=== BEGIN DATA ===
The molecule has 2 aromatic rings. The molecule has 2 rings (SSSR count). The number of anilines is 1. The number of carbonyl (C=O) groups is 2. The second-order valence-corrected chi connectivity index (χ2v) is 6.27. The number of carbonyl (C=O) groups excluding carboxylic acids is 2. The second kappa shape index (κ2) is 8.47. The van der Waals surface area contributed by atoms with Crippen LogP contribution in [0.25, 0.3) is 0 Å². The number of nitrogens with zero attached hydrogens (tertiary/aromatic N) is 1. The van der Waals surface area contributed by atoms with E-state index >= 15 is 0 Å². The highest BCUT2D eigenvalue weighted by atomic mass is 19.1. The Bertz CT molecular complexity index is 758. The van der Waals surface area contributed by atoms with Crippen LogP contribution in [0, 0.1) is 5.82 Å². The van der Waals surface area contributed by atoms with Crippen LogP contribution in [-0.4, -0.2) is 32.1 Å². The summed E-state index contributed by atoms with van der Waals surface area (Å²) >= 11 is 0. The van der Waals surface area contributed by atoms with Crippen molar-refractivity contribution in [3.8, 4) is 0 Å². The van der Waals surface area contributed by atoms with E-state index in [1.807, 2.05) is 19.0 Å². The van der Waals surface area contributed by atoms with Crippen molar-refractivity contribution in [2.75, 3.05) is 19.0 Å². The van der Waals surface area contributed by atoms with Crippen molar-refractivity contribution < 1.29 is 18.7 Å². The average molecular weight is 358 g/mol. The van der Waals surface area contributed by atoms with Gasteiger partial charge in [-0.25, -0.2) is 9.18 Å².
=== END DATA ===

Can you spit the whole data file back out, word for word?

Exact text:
The molecule has 2 aromatic rings. The molecule has 2 rings (SSSR count). The number of anilines is 1. The number of carbonyl (C=O) groups is 2. The second-order valence-corrected chi connectivity index (χ2v) is 6.27. The number of carbonyl (C=O) groups excluding carboxylic acids is 2. The second kappa shape index (κ2) is 8.47. The van der Waals surface area contributed by atoms with Crippen LogP contribution in [0.25, 0.3) is 0 Å². The number of nitrogens with zero attached hydrogens (tertiary/aromatic N) is 1. The van der Waals surface area contributed by atoms with E-state index >= 15 is 0 Å². The highest BCUT2D eigenvalue weighted by atomic mass is 19.1. The Bertz CT molecular complexity index is 758. The van der Waals surface area contributed by atoms with Crippen LogP contribution in [0, 0.1) is 5.82 Å². The van der Waals surface area contributed by atoms with Crippen LogP contribution in [-0.4, -0.2) is 32.1 Å². The summed E-state index contributed by atoms with van der Waals surface area (Å²) >= 11 is 0. The van der Waals surface area contributed by atoms with Crippen molar-refractivity contribution in [3.8, 4) is 0 Å². The van der Waals surface area contributed by atoms with E-state index in [1.807, 2.05) is 19.0 Å². The van der Waals surface area contributed by atoms with Crippen molar-refractivity contribution in [2.75, 3.05) is 19.0 Å². The van der Waals surface area contributed by atoms with Crippen molar-refractivity contribution < 1.29 is 18.7 Å². The average molecular weight is 358 g/mol. The van der Waals surface area contributed by atoms with Gasteiger partial charge in [-0.25, -0.2) is 9.18 Å².